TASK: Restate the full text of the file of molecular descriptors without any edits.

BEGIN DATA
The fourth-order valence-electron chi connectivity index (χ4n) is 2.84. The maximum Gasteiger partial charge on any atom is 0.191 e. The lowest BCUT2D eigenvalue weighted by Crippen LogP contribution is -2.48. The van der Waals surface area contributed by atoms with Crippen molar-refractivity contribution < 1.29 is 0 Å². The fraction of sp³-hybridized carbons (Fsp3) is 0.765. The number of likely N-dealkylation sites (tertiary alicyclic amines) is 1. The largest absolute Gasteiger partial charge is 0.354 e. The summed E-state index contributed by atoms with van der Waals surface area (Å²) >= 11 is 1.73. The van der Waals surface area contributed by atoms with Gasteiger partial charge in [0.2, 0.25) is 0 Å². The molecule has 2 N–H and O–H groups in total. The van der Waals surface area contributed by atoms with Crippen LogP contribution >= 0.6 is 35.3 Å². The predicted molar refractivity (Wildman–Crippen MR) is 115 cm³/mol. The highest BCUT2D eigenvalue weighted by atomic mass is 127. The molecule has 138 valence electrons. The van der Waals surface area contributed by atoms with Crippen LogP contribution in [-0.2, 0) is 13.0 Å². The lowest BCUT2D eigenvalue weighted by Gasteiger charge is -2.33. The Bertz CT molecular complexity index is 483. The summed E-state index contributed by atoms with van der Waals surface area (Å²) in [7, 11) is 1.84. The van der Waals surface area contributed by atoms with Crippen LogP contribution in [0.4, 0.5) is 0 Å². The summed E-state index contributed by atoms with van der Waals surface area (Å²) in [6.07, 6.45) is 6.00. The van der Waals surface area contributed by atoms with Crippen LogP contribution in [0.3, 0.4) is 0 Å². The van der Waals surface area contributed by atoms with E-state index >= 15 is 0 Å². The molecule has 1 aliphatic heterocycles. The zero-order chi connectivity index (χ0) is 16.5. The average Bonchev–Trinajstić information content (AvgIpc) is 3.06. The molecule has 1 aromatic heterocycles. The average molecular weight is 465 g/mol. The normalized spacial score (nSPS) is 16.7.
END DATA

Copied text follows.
The fourth-order valence-electron chi connectivity index (χ4n) is 2.84. The maximum Gasteiger partial charge on any atom is 0.191 e. The lowest BCUT2D eigenvalue weighted by Crippen LogP contribution is -2.48. The van der Waals surface area contributed by atoms with Crippen molar-refractivity contribution < 1.29 is 0 Å². The fraction of sp³-hybridized carbons (Fsp3) is 0.765. The number of likely N-dealkylation sites (tertiary alicyclic amines) is 1. The largest absolute Gasteiger partial charge is 0.354 e. The summed E-state index contributed by atoms with van der Waals surface area (Å²) >= 11 is 1.73. The van der Waals surface area contributed by atoms with Gasteiger partial charge in [0.2, 0.25) is 0 Å². The molecule has 2 N–H and O–H groups in total. The van der Waals surface area contributed by atoms with Crippen LogP contribution >= 0.6 is 35.3 Å². The predicted molar refractivity (Wildman–Crippen MR) is 115 cm³/mol. The highest BCUT2D eigenvalue weighted by atomic mass is 127. The molecule has 138 valence electrons. The van der Waals surface area contributed by atoms with Crippen LogP contribution in [-0.2, 0) is 13.0 Å². The lowest BCUT2D eigenvalue weighted by Gasteiger charge is -2.33. The Bertz CT molecular complexity index is 483. The summed E-state index contributed by atoms with van der Waals surface area (Å²) in [7, 11) is 1.84. The van der Waals surface area contributed by atoms with Crippen LogP contribution in [0.4, 0.5) is 0 Å². The summed E-state index contributed by atoms with van der Waals surface area (Å²) in [6.07, 6.45) is 6.00. The van der Waals surface area contributed by atoms with Crippen LogP contribution in [0.3, 0.4) is 0 Å². The van der Waals surface area contributed by atoms with E-state index >= 15 is 0 Å². The molecule has 1 aliphatic heterocycles. The zero-order chi connectivity index (χ0) is 16.5. The average Bonchev–Trinajstić information content (AvgIpc) is 3.06. The molecule has 1 aromatic heterocycles. The average molecular weight is 465 g/mol. The normalized spacial score (nSPS) is 16.7.